What does this entail? Leaders must start by communicating where the company is headed. Explaining the vision is the cornerstone to success. Discuss its importance and how each team and individual employee can add value and contribute to the vision. Next, collaborative goals must be established. It should not be a dictation of goals or left completely to the employee; instead a collaborative process is optimal. Performance management systems should be in place. Immediate feedback (both positive and constructive) is a must. Training, development, and career paths should be a natural part of the performance management discussion. Leaders must ignore the temptation to focus on inputs (# of hours worked, tasks and activities); instead focus on outputs. Help employees develop plans, gain resources and overcome roadblocks to achieving the results. Celebrate success.

Culture shouldn’t be an afterthought unless you’d prefer failure. What set of beliefs govern behavior? What does your culture support? Does your culture appreciate collaboration or individualism? For example, are you compensated and rewarded for team contributions or individual contributions even if at the expense of the team? Do leaders say one thing and do another? Don’t bother executing until your leadership and culture are in sync with your goals.

2. Focus: It’s amazing what focus alone can accomplish. For example, a few of my clients have suffered for years with persistent problems. Of course, they tried many alternatives to resolve the issue and were frustrated. After we were able to resolve the problem by working together, they often said that although they thought my technical skills would help to resolve the problem, it had little to do with it. Instead, focus was the secret weapon.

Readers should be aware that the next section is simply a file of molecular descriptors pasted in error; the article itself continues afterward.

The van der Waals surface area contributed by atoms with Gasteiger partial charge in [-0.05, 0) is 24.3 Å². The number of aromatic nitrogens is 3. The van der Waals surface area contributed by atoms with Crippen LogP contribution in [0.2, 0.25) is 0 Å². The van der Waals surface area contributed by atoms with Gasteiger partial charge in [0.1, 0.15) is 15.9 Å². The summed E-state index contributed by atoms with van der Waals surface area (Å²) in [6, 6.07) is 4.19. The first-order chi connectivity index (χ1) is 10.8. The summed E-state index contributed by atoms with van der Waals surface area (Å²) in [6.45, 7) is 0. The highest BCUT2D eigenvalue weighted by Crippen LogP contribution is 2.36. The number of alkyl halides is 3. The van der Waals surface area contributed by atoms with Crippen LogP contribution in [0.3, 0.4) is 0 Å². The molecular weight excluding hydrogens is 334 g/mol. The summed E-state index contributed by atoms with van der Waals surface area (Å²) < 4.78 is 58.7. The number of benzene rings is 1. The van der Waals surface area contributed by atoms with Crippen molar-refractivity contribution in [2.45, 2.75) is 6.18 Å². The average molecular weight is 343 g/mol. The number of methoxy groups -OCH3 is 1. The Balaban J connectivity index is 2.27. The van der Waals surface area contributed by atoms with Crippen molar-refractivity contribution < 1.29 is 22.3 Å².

Once executives focus on a select few root causes, seemingly insurmountable roadblocks disappear. The interesting thing about this is that it is as simple as it sounds, but it is not as easy to implement as it sounds. Why? Designing and improving processes and leveraging systems and technology will require focus; however, aligning people takes an exaggerated focus. How do we align disparate functions and people with conflicting goals and managers with a common focus? Go back to point #1

3. Exemplars: Another secret ingredient to execution success is to identify exemplars. Who are the influence leaders in the organization? Who sets an example that others will follow? They’ll come from unexpected places and positions throughout the organization, and so keep an eye out for those people who others call or ask for advice after the meeting. Look for those who are not typically visible because they do not have issues. Ask people who they would be comfortable talking with if they wanted further clarification on a particular topic. You’ll find them.
Bring the exemplars into the fold. Ask them to try the new program or process. Incorporate their feedback. Ask for their support. Empower them. Soon the rest will follow.

4. Follow-up: I’m fondly known as a pit terrier when it comes to follow-up. We can attribute or blame this on my mom! However, it is a key reason for my success; I cannot count the times I’ve succeeded through determination alone. If you’re interested in execution success, follow-up isn’t an option.

A few tips from the pit terrier gene pool: 1) Start with a solid plan. 2) Ruthlessly identify priorities. 3) Ask questions about the priorities. 4) Listen. 5) Do not shy away from roadblocks and conflicts. 6) Continually improve your communication & presentation style as it’s essential in handling conflicts. 7) Be upfront and trustworthy. 8) Track metrics but only focus on the key ones. 10) Be vigilant.

Execution is essential in today’s new normal business environment. Improving business performance can be a constant struggle. Thus, what could be more important than being known as a rare person or company who consistently delivers results in a collaborative and engaging manner?